Event urges students to participate in elections
WESSON – While little kids in Brookhaven’s elementary schoolshave been making a show of their election awareness through the”Promote the Vote” campaign, the big kids at Copiah-LincolnCommunity College took their turn to make some election noiseTuesday night.
Approximately 180 Co-Lin students braved the steadily droppingtemperatures at dusk Tuesday for Phi Theta Kappa’s “Rock the Vote,”a two-hour event with guest speakers, prizes and live rock n’roll.
The concert/rally was one of the last in a long line of eventssponsored by PTK to get the college’s students plugged into thenation’s political scene. After weeks of registration drives to getstudents ready to vote, this time the organization called in aveteran state politician to drive home the importance ofparticipating in the election.
“Voting is the strongest voice you’re going to have in thepolitical process,” said District 39 Sen. Cindy Hyde-Smith. “Thepeople you vote for are going to make the rules that you will liveby.”
Hyde-Smith urged the students not just to show up at the polls,but to research the candidates in-depth and know their policies.She reminded the crowd of the sacrifices of the past that were madein order to preserve the right to vote, and that it should beexercised knowledgably and whenever possible.
She also reminded the students that not everyone on the planethas the right to stroll into a precinct and choose their leaders.She shared the story of a female senator in the Turkish Parliamentshe met while visiting Ankara earlier this summer.
“In the village she came from, she was never allowed to walkdown the market street because she was a woman,” Hyde-Smith said.”But now that she’s an elected official, she walks that way toParliament every day. It made me realize that even today no oneenjoys the full liberties that we, as Americans, do.”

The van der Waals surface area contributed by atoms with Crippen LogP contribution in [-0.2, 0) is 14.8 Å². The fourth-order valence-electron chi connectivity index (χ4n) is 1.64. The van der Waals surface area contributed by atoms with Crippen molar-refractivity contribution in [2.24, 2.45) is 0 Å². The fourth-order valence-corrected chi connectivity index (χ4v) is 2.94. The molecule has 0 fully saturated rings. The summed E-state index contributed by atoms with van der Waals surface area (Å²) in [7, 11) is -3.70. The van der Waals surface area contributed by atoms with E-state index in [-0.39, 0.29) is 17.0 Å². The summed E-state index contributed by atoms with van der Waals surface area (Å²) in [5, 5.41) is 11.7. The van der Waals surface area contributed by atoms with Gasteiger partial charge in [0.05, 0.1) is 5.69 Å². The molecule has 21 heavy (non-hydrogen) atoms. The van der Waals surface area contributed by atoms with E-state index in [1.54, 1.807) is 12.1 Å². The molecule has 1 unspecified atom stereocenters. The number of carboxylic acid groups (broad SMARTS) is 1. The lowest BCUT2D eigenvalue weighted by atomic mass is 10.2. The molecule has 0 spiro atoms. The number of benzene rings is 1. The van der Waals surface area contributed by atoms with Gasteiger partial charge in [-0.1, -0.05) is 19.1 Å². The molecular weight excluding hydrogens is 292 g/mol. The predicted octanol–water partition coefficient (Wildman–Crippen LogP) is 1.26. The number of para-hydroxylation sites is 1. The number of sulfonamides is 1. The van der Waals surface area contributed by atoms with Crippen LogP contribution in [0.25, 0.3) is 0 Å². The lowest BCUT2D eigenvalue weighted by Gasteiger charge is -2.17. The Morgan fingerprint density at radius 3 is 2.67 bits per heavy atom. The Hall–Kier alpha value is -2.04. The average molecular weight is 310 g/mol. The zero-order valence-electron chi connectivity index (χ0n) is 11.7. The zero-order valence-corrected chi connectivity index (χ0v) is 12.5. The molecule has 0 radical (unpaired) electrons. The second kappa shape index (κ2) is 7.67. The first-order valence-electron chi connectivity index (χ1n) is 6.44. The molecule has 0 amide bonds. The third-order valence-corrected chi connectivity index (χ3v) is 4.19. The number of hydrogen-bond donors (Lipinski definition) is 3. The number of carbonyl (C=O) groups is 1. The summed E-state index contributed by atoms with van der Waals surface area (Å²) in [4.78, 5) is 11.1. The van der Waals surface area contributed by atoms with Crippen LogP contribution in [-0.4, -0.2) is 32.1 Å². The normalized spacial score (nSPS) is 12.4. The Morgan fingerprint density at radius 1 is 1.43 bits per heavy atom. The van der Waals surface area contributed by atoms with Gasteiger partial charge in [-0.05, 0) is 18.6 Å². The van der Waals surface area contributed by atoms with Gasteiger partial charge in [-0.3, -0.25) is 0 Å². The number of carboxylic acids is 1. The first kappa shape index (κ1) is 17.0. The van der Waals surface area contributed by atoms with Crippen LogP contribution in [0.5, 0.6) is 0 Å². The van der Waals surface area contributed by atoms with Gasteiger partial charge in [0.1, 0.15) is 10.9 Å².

Hyde-Smith pulled out all the stops to honor the voting process.However, it appears college students – at Co-Lin and across thecountry – are already prepared to march on the polls on Nov. 4.
“I’ve seen more interest in the 18-24-year-old group than I everhave,” Hyde-Smith said afterward. “I truly believe there will berecord turnouts Tuesday, and this young group will be part ofthat.”
Hyde-Smith said the buildup of the election in the students’minds would likely make a lasting impression and produce a group oflifelong voters.
“Once that seed has been planted in the mind of a first-timevoter, it’s more likely to be remembered,” she said. “When you havea large emphasis put on a first election like this, it makes agreat impression.”
That’s exactly the result PTK is looking for.
PTK president Ashlee Richardson said the organization workedevery Tuesday in September to register more than 200 students tovote.
“I don’t know if that was a good thing or a bad thing, but theyneeded to be registered, and they are now,” she said. “We’ve donethe best we can do to get people ready for the election, and nowit’s up to them.”
Richardson said PTK waited until one week before the election tohost “Rock the Vote” to keep it fresh on the students’ minds. Onemore voter awareness event, a mock election, will be heldMonday.
The group wants to see as many college students as possiblelined up at the polls Tuesday.
“We’re all in college, and the 18-24 age range is the missingvoting deficit,” Richardson said. “It affects us right now – we’rethe generation coming up, looking for jobs that these electedofficials are going to influence.”
Co-Lin President Dr. Ronnie Nettles said he was proud to see anelection-focused program like “Rock the Vote” held on his campus -an especially pleasing event, he said, since it was entirelystudent-led.
Nettles said college students’ participation in voting fitssquarely into Co-Lin’s mission to teach its students not onlyacademics, but civic responsibility.
“It’s not really political, it’s about what’s best for all ofus,” he said. “We want the college itself to be involved in thecommunity, and this is one of those ways our students are involvedin a civic way.”